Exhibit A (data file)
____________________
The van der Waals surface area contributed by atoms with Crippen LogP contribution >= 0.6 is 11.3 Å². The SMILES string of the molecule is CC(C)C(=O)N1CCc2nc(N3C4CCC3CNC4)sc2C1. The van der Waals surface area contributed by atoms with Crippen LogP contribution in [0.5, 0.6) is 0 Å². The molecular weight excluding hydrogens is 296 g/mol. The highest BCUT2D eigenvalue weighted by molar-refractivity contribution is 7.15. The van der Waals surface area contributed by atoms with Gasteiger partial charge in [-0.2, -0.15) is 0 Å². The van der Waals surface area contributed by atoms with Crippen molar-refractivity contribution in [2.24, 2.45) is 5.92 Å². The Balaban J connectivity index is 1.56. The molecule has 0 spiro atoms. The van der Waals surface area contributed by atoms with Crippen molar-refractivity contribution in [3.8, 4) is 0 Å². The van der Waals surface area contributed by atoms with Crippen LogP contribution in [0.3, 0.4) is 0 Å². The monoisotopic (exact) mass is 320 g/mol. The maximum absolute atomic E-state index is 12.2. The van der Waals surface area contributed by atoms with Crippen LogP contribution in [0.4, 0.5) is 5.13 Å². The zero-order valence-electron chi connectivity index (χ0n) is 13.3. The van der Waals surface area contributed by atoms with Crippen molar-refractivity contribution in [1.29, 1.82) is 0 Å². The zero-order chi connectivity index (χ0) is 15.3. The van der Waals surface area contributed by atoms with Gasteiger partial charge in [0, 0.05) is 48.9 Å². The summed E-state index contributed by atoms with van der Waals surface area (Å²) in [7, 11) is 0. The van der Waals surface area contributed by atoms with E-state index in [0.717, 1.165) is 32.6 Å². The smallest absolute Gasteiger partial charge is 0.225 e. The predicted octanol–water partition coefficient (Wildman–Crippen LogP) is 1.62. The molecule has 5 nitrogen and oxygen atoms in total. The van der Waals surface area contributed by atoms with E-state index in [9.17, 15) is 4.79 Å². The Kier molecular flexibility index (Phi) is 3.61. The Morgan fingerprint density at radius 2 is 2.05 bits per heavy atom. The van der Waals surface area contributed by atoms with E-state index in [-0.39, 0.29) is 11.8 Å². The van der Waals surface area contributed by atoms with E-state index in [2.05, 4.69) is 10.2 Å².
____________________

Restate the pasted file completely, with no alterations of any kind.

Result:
The van der Waals surface area contributed by atoms with Crippen LogP contribution >= 0.6 is 11.3 Å². The SMILES string of the molecule is CC(C)C(=O)N1CCc2nc(N3C4CCC3CNC4)sc2C1. The van der Waals surface area contributed by atoms with Crippen LogP contribution in [0.5, 0.6) is 0 Å². The molecular weight excluding hydrogens is 296 g/mol. The highest BCUT2D eigenvalue weighted by molar-refractivity contribution is 7.15. The van der Waals surface area contributed by atoms with Gasteiger partial charge in [-0.2, -0.15) is 0 Å². The van der Waals surface area contributed by atoms with Crippen molar-refractivity contribution in [2.24, 2.45) is 5.92 Å². The Balaban J connectivity index is 1.56. The molecule has 0 spiro atoms. The van der Waals surface area contributed by atoms with Crippen molar-refractivity contribution in [3.8, 4) is 0 Å². The van der Waals surface area contributed by atoms with Crippen LogP contribution in [0.3, 0.4) is 0 Å². The monoisotopic (exact) mass is 320 g/mol. The maximum absolute atomic E-state index is 12.2. The van der Waals surface area contributed by atoms with Crippen LogP contribution in [0.4, 0.5) is 5.13 Å². The zero-order valence-electron chi connectivity index (χ0n) is 13.3. The van der Waals surface area contributed by atoms with Crippen molar-refractivity contribution in [1.29, 1.82) is 0 Å². The zero-order chi connectivity index (χ0) is 15.3. The van der Waals surface area contributed by atoms with Gasteiger partial charge in [0, 0.05) is 48.9 Å². The summed E-state index contributed by atoms with van der Waals surface area (Å²) in [7, 11) is 0. The van der Waals surface area contributed by atoms with E-state index in [0.717, 1.165) is 32.6 Å². The smallest absolute Gasteiger partial charge is 0.225 e. The predicted octanol–water partition coefficient (Wildman–Crippen LogP) is 1.62. The molecule has 5 nitrogen and oxygen atoms in total. The van der Waals surface area contributed by atoms with E-state index in [9.17, 15) is 4.79 Å². The Kier molecular flexibility index (Phi) is 3.61. The Morgan fingerprint density at radius 2 is 2.05 bits per heavy atom. The van der Waals surface area contributed by atoms with E-state index in [-0.39, 0.29) is 11.8 Å². The van der Waals surface area contributed by atoms with E-state index in [2.05, 4.69) is 10.2 Å².